From the time my sons were newborn and two, until they were 10 and 12, we lived in a neighborhood where my sons were the only children. Elderly neighbors doted on them. It was not unusual for one of the many 80 year old grandmothers who lived across the street to call me while the children were in the front yard playing.
"Are you getting pictures of this?" they would ask. "Those boys are just adorable. Make sure you get pictures of them making that snowman..." or "playing in the sprinkler," or "riding their tricycles in the driveway..." I never needed to worry about the boys. Several gentle, keen, old eyes were always watching. Their own children and grandchildren lived far away or were simply too old to need oversight. My boys were freckle-faced reminders. They were funnier than afternoon TV, and they were more entertaining than a good book.
When the boys were 10 and 12, we moved to a larger town, into a neighborhood thick with adolescents. It seemed nearly everyone on the street had boys exactly my boys' ages. We needed more eyes to watch them all. Boys were everywhere, running through the unfenced backyards (armed with Nerf guns), wading in the creek (wearing my rain boots), riding their bikes to nowhere and everywhere (helmets dangling from their handlebars instead of on their heads). The boys made it through those years, thanks to an unnamed collective of watchful moms, dads, and neighbors, all eyes on duty.
Today, it is storming outside; and my boys, 14 and 16, have friends over. A dozen teenaged boys are slouched on the old sofas in the downstairs den, taking turns with the Xbox controls. A few are playing cards. Someone's playlist, accompanied by rumbling thunder and drumming raindrops, is the soundtrack of the day. So far, they have eaten their way through several bowls of homemade salsa, two bags of tortilla chips, several dozen Chips Ahoy cookies, a teetering mountain of barbecue sandwiches, and a crockpot full of chili con queso. My trips to the basement, bearing snacks, give me ample opportunity to make sure all is well. I take in the scene as subtly as I can, keeping an eye out for trouble, or danger, or spilled drinks on the carpet.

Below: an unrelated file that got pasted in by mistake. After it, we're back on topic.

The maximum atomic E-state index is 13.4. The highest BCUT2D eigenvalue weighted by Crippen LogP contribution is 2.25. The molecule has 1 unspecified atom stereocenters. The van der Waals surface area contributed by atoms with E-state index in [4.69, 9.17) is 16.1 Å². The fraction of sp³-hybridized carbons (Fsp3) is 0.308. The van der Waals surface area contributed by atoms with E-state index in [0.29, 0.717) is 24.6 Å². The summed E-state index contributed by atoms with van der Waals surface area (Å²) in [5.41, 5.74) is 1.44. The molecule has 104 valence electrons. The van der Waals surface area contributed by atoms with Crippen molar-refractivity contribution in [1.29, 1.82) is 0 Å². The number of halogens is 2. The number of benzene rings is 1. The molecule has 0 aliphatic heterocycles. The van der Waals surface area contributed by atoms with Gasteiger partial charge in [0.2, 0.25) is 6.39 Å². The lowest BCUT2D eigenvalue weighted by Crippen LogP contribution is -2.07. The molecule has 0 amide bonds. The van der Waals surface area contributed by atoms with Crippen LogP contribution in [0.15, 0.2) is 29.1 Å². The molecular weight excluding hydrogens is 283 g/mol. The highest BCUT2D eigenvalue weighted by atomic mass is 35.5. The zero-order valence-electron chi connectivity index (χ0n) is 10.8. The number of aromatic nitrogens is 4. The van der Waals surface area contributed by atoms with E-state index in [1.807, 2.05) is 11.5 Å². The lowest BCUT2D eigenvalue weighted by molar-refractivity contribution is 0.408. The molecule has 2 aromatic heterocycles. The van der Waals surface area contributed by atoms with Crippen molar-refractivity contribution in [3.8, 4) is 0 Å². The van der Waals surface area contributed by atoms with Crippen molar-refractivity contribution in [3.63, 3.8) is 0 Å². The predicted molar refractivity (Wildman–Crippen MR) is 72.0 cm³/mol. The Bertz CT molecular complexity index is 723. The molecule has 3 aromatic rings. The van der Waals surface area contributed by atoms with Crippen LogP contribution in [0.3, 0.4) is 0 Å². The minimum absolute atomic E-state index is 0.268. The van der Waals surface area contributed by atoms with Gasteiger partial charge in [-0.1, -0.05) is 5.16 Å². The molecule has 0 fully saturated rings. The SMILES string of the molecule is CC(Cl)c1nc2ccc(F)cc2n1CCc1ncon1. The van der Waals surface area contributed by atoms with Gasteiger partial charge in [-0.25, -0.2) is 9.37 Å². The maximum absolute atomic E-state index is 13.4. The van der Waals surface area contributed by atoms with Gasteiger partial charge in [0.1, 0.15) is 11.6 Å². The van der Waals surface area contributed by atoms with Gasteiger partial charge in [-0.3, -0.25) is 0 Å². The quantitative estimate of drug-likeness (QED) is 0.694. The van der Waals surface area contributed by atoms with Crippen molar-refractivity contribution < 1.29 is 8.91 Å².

I think of all the watchful eyes that have looked out for my sons over the years, and I am grateful. I imagine all those eyes, peering from beneath gardening hats, looking through bay windows, watching from back porches and patios, covertly taking it all in as they gather up empty bags of chips and restock the mini fridge with cans of soda. I imagine how the eyes of so many mothers and fathers and teachers and neighbors have tracked my sons' growth and progress, cheered for their accomplishments, monitored their safety, reported their transgressions, overlooked their shortcomings, and silently applauded their good manners.
I remember our neighbors, years ago, watching my boys be boys. "Are you getting pictures of this? Those boys are just adorable." I realize now that their childhoods have played out on a stage much larger than I'd ever imagined, their fan base spanning two neighborhoods, two towns, three schools, and three churches. Their activities, antics, and accidents becoming anecdotes for all the eyes that have watched over them over the years.